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As in the best of King’s work, the music in “Meyer” is a collaborator with the dance in a conversation that leads to something greater than the sum of its parts — work that is allusive and poetic. This wasn’t the case in the night’s world premiere, “Art Songs,” set to four classical vocal scores sung slightly off-key by mezzo-soprano Maya Lahyani, whose breathing disrupted her melodic lines. Here LINES never quite left the territory of interpretive dance, despite the great elegance and virtuosity of the dancers and the ethereal beauty of the lighting and costume design (James F. Ingalls and Robert Rosenwasser, respectively) pointe shoe sewing tips.
Alternating between ensemble work and small groups, “Art Songs” became a series of dances where the movement often mimicked the spatial changes in the sound and transformed the dancer into a calligrapher’s brush, rather than an independent agent in conversation with the music. It was made all the more confusing by Lahyani’s presence on stage bedecked in a giant obelisk of a coat (Colleen Quen) that crossed an Elizabethan look with what a purveyor of the dark arts might hope to wear. “Art” did afford the Bay Area audience an opportunity to watch the wonderful Meredith Webster — a nine-year veteran of LINES — return to dance pointe shoe sewing tips. And the new work did find other avenues of expression, as in the final aria, “Dido’s Lament,” by Purcell, one of the most heart-rending songs in the genre of songs by a woman betrayed. But even there the dance mis-stepped: This is the goodbye of a woman who has given up her kingdom for sneaky Aeneas, but King gives us a duet by an equally paired struggling couple (Yujin Kim and Michael Montgomery). Layani’s flaccid delivery and King’s tone-deaf response made for the sorriest “Dido’s Lament” in memory..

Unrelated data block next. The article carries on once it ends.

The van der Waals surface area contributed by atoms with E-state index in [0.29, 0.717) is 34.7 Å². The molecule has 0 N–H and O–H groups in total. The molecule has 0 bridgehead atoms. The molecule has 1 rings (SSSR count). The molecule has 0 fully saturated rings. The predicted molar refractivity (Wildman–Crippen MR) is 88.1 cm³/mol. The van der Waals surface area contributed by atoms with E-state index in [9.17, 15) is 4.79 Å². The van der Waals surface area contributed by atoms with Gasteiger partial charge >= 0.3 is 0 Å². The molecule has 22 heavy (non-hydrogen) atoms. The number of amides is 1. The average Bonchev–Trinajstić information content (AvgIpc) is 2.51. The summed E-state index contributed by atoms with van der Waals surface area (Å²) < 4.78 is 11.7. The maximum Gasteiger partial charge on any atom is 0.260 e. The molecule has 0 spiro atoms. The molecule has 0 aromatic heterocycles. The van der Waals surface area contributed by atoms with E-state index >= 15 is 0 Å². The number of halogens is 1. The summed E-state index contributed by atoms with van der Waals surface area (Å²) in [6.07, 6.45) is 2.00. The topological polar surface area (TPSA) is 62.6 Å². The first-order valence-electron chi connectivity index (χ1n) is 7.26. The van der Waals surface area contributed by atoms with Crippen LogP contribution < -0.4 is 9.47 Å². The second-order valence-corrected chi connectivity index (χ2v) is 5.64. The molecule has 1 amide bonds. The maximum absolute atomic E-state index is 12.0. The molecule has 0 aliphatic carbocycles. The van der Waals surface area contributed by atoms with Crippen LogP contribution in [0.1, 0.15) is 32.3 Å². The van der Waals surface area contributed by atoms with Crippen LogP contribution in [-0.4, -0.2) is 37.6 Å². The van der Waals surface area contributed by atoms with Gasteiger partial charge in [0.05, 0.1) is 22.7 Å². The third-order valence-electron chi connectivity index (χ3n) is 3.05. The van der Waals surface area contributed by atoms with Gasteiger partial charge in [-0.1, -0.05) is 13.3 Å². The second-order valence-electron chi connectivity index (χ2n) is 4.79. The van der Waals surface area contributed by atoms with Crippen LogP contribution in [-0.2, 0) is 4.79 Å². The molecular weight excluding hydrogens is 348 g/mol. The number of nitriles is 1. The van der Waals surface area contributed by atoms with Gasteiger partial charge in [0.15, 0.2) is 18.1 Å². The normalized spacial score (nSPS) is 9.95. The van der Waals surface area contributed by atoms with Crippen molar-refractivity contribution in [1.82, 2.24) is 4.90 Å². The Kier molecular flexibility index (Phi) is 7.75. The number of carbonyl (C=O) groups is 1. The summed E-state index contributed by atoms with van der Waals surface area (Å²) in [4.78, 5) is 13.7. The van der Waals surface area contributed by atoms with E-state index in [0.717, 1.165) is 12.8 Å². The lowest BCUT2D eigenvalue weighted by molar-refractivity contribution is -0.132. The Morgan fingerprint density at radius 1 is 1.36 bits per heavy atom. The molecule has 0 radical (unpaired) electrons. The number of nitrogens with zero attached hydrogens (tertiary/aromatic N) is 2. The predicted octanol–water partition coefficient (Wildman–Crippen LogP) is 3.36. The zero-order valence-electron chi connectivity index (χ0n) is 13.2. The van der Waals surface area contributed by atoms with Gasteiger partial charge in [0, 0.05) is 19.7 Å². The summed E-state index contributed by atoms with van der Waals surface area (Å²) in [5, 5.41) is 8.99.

Ingrid O’Donoghue’s class at Van Meter Elementary held their own against professional dancers from the Los Gatos Ballet who stopped by to teach the second-graders about ballet stretching, technique and choreography. It may have seemed a little out of place, but Van Meter Elementary School was the backdrop for pirouettes and demi-plies last week, but without the fancy tutus and pointe shoes pointe shoe sewing tips. Dressed in T-shirts, jeans, shorts and leggings, Ingrid O’Donoghue’s class held their own against professional dancers from the Los Gatos Ballet, who stopped by to teach the second-graders about ballet stretching, technique and choreography, as well as how to appreciate the dance form..
Their teacher said she couldn’t have been more thrilled to see the students get excited and amazed “by the fact that professional athletes use the exercises in ballet to strengthen and enhance their abilities in other sports.”. “I think it is an excellent way to introduce all students to the fun, challenge and history of ballet, an activity that many may not have the benefit to experience, both as an option of a sport or exposure to a performing art,” said O’Donoghue pointe shoe sewing tips.
Led by dancers Cindy Huang and Raul Salamanca, students spent the week practicing variations from “The Nutcracker.” The combined dancing experience of Huang and Salamanca made them a formidable pair of teachers. Huang has danced professionally with the Miami City Ballet and performed as a guest artist with Les Grands Ballets Canadiens de Montreal, while Salamanca has danced with Ballet Arizona, Boston Ballet, Les Grand Ballets Canadiens de Montréal and Ballet San Antonio pointe shoe sewing tips. “I really appreciated the professionalism of the instructors,” O’Donoghue said, adding that the dancers “were very capable handling a group of children. They shared their love of their profession and it came across to the students.”..